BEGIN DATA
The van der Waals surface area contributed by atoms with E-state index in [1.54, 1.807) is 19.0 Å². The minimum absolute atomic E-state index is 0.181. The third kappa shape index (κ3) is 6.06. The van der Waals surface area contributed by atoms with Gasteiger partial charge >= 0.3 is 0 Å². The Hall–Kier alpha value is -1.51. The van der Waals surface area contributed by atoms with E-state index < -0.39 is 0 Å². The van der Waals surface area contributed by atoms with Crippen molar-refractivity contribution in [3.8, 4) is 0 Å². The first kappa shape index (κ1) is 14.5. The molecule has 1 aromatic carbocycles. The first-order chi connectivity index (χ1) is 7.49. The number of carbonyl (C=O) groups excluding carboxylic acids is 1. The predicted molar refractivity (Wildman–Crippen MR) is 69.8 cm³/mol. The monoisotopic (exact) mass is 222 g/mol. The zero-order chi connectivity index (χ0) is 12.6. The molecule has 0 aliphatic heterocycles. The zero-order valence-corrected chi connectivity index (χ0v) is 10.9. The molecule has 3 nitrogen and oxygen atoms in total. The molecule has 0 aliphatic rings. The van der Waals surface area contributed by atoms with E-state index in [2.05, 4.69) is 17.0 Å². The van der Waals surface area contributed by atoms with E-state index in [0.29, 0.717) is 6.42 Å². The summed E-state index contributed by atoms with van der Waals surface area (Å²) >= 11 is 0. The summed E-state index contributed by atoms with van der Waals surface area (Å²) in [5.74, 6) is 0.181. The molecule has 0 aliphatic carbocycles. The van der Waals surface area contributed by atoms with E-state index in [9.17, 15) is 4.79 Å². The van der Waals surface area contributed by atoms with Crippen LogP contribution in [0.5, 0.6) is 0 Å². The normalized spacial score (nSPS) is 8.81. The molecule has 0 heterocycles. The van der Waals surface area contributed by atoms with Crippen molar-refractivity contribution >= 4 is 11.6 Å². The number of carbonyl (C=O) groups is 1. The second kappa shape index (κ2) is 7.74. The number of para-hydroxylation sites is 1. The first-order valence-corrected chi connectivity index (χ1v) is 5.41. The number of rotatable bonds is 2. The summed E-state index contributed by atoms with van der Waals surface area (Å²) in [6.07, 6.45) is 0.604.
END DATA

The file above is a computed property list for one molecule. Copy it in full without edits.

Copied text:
The van der Waals surface area contributed by atoms with E-state index in [1.54, 1.807) is 19.0 Å². The minimum absolute atomic E-state index is 0.181. The third kappa shape index (κ3) is 6.06. The van der Waals surface area contributed by atoms with Gasteiger partial charge >= 0.3 is 0 Å². The Hall–Kier alpha value is -1.51. The van der Waals surface area contributed by atoms with E-state index < -0.39 is 0 Å². The van der Waals surface area contributed by atoms with Crippen molar-refractivity contribution in [3.8, 4) is 0 Å². The first kappa shape index (κ1) is 14.5. The molecule has 1 aromatic carbocycles. The first-order chi connectivity index (χ1) is 7.49. The number of carbonyl (C=O) groups excluding carboxylic acids is 1. The predicted molar refractivity (Wildman–Crippen MR) is 69.8 cm³/mol. The monoisotopic (exact) mass is 222 g/mol. The zero-order chi connectivity index (χ0) is 12.6. The molecule has 0 aliphatic heterocycles. The zero-order valence-corrected chi connectivity index (χ0v) is 10.9. The molecule has 3 nitrogen and oxygen atoms in total. The molecule has 0 aliphatic rings. The van der Waals surface area contributed by atoms with E-state index in [2.05, 4.69) is 17.0 Å². The van der Waals surface area contributed by atoms with E-state index in [0.29, 0.717) is 6.42 Å². The summed E-state index contributed by atoms with van der Waals surface area (Å²) >= 11 is 0. The summed E-state index contributed by atoms with van der Waals surface area (Å²) in [5.74, 6) is 0.181. The molecule has 0 aliphatic carbocycles. The van der Waals surface area contributed by atoms with E-state index in [9.17, 15) is 4.79 Å². The van der Waals surface area contributed by atoms with Crippen LogP contribution in [0.5, 0.6) is 0 Å². The normalized spacial score (nSPS) is 8.81. The molecule has 0 heterocycles. The van der Waals surface area contributed by atoms with Crippen molar-refractivity contribution >= 4 is 11.6 Å². The number of carbonyl (C=O) groups is 1. The second kappa shape index (κ2) is 7.74. The number of para-hydroxylation sites is 1. The first-order valence-corrected chi connectivity index (χ1v) is 5.41. The number of rotatable bonds is 2. The summed E-state index contributed by atoms with van der Waals surface area (Å²) in [6.07, 6.45) is 0.604.